Major New Jersey Real Estate Developers are Filing for Bankruptcy
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Major New Jersey Real Estate Developers are Filing for Bankruptcy

May 2, 2012


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The three companies who joined forces to create the massive Jersey City waterfront development, Liberty Harbor, are filing for bankruptcy after falling $89 million in debt, according to a report from The Jersey Journal.

In addition, the former mayor of North Bergen, New Jersey, who controls the three companies, says the bankruptcy filing will help him pay a $21 million judgment leveled against him by a New Jersey family in a land dispute.

Sources indicate that Liberty Harbor Holding LLC, Liberty Harbor II Urban Renewal Co. LLC and Liberty Harbor North Inc., which collectively own the Liberty Harbor venture, owe almost $90 million to multiple creditors, according to papers the companies filed in U.S. Bankruptcy Court.

Liberty Harbor’s first phase was completed in 2007, and it fulfilled the developers’ dreams of opening a large development on the southern edge of Jersey City’s underused waterfront. This phase included nearly 700 residences and a small number of retail stores.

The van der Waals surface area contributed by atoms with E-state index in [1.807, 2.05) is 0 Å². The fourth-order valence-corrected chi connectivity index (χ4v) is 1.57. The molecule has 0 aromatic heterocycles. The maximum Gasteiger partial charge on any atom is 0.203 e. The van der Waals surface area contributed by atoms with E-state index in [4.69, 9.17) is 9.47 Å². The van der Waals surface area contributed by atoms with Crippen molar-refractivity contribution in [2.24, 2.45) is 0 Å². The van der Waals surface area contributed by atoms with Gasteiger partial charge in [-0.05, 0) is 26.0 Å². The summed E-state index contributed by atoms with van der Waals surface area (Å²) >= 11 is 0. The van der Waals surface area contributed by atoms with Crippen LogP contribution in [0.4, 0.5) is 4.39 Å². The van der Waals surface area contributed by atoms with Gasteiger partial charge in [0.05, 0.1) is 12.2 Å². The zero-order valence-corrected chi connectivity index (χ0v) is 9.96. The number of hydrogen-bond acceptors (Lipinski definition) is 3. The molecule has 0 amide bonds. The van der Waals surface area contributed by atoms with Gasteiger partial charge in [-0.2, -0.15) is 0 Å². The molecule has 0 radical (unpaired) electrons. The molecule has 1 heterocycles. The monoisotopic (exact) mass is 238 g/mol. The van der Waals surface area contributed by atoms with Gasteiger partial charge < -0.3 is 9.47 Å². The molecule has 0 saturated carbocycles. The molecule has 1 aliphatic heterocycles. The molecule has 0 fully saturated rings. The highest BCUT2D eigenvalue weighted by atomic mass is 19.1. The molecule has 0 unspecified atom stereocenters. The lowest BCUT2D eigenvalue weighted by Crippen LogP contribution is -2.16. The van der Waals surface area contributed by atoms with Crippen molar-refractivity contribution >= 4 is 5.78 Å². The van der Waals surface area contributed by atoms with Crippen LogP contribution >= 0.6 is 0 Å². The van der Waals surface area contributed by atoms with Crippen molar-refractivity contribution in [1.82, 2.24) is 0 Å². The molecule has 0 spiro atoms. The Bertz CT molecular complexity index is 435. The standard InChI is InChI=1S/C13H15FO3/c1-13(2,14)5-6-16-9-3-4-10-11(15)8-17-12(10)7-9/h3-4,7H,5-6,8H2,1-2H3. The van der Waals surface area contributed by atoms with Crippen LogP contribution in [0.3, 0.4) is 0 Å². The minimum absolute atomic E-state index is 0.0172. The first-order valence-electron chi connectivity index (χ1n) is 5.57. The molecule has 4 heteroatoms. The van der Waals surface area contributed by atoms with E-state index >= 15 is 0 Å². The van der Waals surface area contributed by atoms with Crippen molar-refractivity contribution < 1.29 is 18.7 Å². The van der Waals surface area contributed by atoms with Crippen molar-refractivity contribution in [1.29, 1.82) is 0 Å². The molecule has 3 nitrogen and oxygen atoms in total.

The timing, however, could not have been worse, as the global recession struck soon after the development opened, and the developers soon became embroiled in a land dispute with the former owners of a parcel of land that had been seized by the city in 2004 for Liberty Harbor.

Sources say that Lynn and Katherine Kerrigan, who owned the seized land, disputed the initial state offer of $4 million for their property. And a recent court decision, which determined that the property was worth more than $18 million, affirmed their complaint.

As a result of this decision, Peter Mocco, the lead developer, now reportedly owes the Kerrigans more than $21 million due to interest that has accumulated since the initial judgment.

In a recent statement, Mocco told sources that the bankruptcy filing would be a much swifter solution than letting a lawsuit between the two parties drag on for years. In fact, he anticipates that the filing may be done within 60 days.

In his words, "All we’re looking to do is work and resolve this issue and do it in a way that we can work out a settlement agreement that is bulletproof."

Showing faith in his bankruptcy lawyer, Mocco also insists that the bankruptcy filing will not cripple the future financial stability of Liberty Harbor, and he reportedly believes that the complex will eventually be completed as planned.

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